Well, I said I was starting this because of being tired of answering the same questions over and over. This is one of those questions, it was just asked again and I had to start going through the mental list rather than just linking to a post like my eventual response will be. Anyways for a list of things that I've gotten out of my diagnosis and others have mentioned getting out of their diagnoses.
- The ability to work with specialists
- This is in particular what caused me to get my diagnosis. Most counselors and people of that sort don't actually have knowledge about the autistic spectrum - and if they do, then it is often doesn't include actually working with people on the spectrum, just a researcher's view of it. While these people don't necessarily work with only people with diagnoses, its unusual for one of them to have the time in their schedule to take on undiagnosed patients.
- Various sorts of therapy covered by insurance
- A decent number of states at this point have laws regarding insurance and the autistic spectrum. These laws vary wildly from it not being able to be counted as a pre-existing condition, to requiring coverage of things that are not necessarily otherwise covered. In Massachusetts, ARICA is worth looking into. Speech therapy, occupational therapy, and the like are required to be covered by at least some sort of insurance. I've not taken advantage of this but have had it recommended to me that I should look into sensory integration occupational therapy.
- Accommodations at work, in school, or in other relevant places
- Accommodations are the standard thing that people get out of a diagnosis. These vary from having more time on exams, to taking exams separate from the class, to having all instructions written instead of given verbally. Personally, when I eventually retake the GRE subject test, I'm going to be needing to request a separate room with a non-smoking proctor, and the room not having florescent light bulbs. When it comes to work, I'm going to have a huge challenge finding the right accommodations to deal with my sensory needs (other than we've figured out I need a closet or something that's mine to hide in if I start getting a migraine from things getting to be too much).
- Generic 'for disabled people' monetarily-based things from the government
- These seemed just worth grouping together because they're all related. I get reduced fare public transit tickets because of my Asperger's (which is incredibly nice with the inability to drive and lack of income). It can be enough to qualify people for SSI and/or SSDI. With SSI you qualify for things like food stamps, Mass Health, and such without employment. In general, if someone need monetary assistance it'd be the huge pain that it is with the government, but its far more of an option than without a diagnosis.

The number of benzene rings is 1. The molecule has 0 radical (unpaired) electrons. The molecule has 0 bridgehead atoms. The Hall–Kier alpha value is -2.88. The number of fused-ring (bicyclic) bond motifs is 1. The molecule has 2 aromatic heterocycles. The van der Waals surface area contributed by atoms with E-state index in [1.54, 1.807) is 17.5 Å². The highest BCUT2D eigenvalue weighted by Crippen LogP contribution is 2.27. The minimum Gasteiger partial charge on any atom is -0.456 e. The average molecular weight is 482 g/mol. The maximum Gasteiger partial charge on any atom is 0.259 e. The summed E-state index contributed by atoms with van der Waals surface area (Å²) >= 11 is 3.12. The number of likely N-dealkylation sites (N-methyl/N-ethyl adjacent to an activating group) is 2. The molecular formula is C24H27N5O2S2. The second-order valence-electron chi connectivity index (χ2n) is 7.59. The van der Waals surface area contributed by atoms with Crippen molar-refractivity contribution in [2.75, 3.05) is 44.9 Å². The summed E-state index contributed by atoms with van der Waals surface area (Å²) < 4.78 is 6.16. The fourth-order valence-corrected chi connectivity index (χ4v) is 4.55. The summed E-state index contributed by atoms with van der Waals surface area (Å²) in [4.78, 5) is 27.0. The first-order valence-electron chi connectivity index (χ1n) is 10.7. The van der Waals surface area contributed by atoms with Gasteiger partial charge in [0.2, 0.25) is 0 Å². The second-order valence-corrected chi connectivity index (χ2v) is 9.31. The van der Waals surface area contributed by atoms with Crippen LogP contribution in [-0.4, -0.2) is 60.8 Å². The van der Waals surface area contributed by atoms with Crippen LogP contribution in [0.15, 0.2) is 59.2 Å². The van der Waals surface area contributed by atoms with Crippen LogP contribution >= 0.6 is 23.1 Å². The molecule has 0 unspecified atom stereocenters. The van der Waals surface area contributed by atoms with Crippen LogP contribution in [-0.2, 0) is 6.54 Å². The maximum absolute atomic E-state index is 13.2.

- Others understanding you better
- This can actually be far more than people give it credit for. Assumptions that some of your actions aren't for other reasons going away can mean a lot.
- A diagnostic report that helps you understand yourself better
- When you get a diagnosis, you don't just get a paper with a label on it, you get a full report of the testing done. This is a description of some of your strengths and weaknesses, which you may have not known about before. This might be because of not having realized that people functioned any differently than you did. It wasn't until reading my diagnosis report that I realized that not everyone fully analyzed a situation before deciding whether something was "awkward" or such. The idea of intuitive understanding of social situations had never occured to me.
- The diagnostic report also allows you to inform others about yourself
- My doctor is interested in doing everything she can do to help me, but hasn't worked with another patient with an ASD before. She has a copy of my diagnostic report as well and is using that to help to understand me. The report is a formal way of giving her this information. It is also not me needing to explain details about myself that I have no idea how to put into words.
There may be more of these, and if I come up with more then I'll edit this, but this should at least be a useful list that I can link to.